Local time: 02:28
Member (2005)
English to Macedonian
+ ...
Thank you Sep 3, 2007

Henry Hinds wrote:

When I saw "Macedonian" I thought instantly of the Republic of Macedonia and its language. We've all heard of Macedonia in studying ancient history, but I think most people now have enough world awareness to distinguish, including Greeks, although they may have other issues.

So "Macedonian" sounds good to me.

[Editado a las 2007-09-02 15:17]



Thank you very much for thinking instantly of the Republic of Macedonia and its language, you just showed us that we have to think and act as translators only, and that this site is a site of translators and interpreters around the world...

kindest regards


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alinguista  Identity Verified
Local time: 02:28
Member (2007)
English to Macedonian
+ ...
Macedonian Sep 3, 2007

Said Kaljanac a.k.a. SARAJ wrote:

Hello,

I am having a headache due to a conceptual conflict of the word Macedonian in English and other nonSlav/nonGreek languages.


Therefore, if we want to create a forum called "Macedonian" in English, we have a big dilemma. It seems that we are in need of official neologisms which both communities seemingly refuse to adopt.

Anyone has an aspirine for this one?



[Edited at 2007-09-02 17:55]


Hello,

I do not think there is a conceptual conflict. Macedonian is the official language of Republic of Macedonia and if we act only as language professionals this should not be a problem.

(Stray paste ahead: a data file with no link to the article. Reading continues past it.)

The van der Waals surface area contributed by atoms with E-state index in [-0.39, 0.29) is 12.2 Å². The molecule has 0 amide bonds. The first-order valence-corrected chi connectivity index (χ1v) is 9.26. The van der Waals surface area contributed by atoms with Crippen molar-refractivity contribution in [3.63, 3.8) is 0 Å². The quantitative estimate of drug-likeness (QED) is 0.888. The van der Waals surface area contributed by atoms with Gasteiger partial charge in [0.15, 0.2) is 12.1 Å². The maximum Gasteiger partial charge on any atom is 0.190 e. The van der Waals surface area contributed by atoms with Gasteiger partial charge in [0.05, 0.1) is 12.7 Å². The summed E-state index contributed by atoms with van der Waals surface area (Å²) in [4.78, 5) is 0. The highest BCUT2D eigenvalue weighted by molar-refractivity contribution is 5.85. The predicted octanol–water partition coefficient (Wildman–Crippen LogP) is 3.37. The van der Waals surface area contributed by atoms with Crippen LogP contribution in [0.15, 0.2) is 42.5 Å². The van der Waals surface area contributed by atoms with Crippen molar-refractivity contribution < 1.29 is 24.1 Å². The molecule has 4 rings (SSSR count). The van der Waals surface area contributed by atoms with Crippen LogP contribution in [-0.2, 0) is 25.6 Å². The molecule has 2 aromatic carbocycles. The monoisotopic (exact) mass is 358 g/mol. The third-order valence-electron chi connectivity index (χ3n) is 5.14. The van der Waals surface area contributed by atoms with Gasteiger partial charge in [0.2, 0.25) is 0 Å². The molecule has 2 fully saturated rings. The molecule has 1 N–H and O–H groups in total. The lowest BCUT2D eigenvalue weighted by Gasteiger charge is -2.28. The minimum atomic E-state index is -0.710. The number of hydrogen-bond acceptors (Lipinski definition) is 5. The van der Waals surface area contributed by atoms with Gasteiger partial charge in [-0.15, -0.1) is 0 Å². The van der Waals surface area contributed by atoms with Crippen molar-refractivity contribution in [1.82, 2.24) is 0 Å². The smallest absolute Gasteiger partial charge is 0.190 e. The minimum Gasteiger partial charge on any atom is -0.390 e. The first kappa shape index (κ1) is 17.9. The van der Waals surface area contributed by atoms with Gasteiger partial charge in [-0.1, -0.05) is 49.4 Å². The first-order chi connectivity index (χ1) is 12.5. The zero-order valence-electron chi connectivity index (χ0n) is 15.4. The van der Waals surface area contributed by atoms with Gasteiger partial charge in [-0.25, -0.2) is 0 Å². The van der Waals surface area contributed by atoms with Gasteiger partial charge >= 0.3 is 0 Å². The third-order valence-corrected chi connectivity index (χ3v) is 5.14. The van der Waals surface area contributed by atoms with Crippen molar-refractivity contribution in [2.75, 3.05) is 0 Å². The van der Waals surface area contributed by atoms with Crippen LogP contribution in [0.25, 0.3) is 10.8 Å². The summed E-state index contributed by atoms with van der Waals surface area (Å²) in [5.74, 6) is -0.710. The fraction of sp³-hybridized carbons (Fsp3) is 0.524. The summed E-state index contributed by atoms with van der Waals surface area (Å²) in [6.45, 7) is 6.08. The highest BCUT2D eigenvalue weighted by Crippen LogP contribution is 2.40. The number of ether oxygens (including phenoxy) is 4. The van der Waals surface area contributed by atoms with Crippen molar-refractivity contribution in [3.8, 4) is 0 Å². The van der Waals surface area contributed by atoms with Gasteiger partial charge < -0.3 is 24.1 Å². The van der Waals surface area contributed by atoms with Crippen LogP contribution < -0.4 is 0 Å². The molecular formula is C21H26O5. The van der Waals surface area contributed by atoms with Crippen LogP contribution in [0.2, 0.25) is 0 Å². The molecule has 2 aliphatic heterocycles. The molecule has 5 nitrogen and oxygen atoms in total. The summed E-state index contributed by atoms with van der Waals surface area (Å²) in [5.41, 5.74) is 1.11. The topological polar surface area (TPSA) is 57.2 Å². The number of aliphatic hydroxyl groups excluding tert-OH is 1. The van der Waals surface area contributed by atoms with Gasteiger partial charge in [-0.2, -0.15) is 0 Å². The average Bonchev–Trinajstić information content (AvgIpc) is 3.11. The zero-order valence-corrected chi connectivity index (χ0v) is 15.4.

International organizations such as United Nations, Council of Europe and European Union use "Macedonian". Outsourcers and other communities for translators too.

Best regards


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Irena Kacarski-Kimova  Identity Verified
Macedonia (FYROM)
Local time: 02:28
Member (2006)
English to Macedonian
+ ...
Exactly! Sep 3, 2007

alinguista wrote:

I do not think there is a conceptual conflict. Macedonian is the official language of Republic of Macedonia and if we act only as language professionals this should not be a problem.


It is so simple and logical.

As linguists we are also aware that the two languages, the Macedonian spoken in the Republic of Macedonia and the Greek language spoken in the Greek region called Macedonia are exactly that, two different langugages with accent to "different"! How can they be confused or mistaken for each other? If you were an outsourser insisting on hiring a translatior from the Greek region called Macedonia would you expect him/her to translate in Greek or in Macedonian? The language spoken in the Greek region Macedonia is a variant/dialect of the Greek language, not of the Macedonian. The Macedonian language spoken in the Republic of Macedonia is not a variant or dialect, it is exactly that, a language.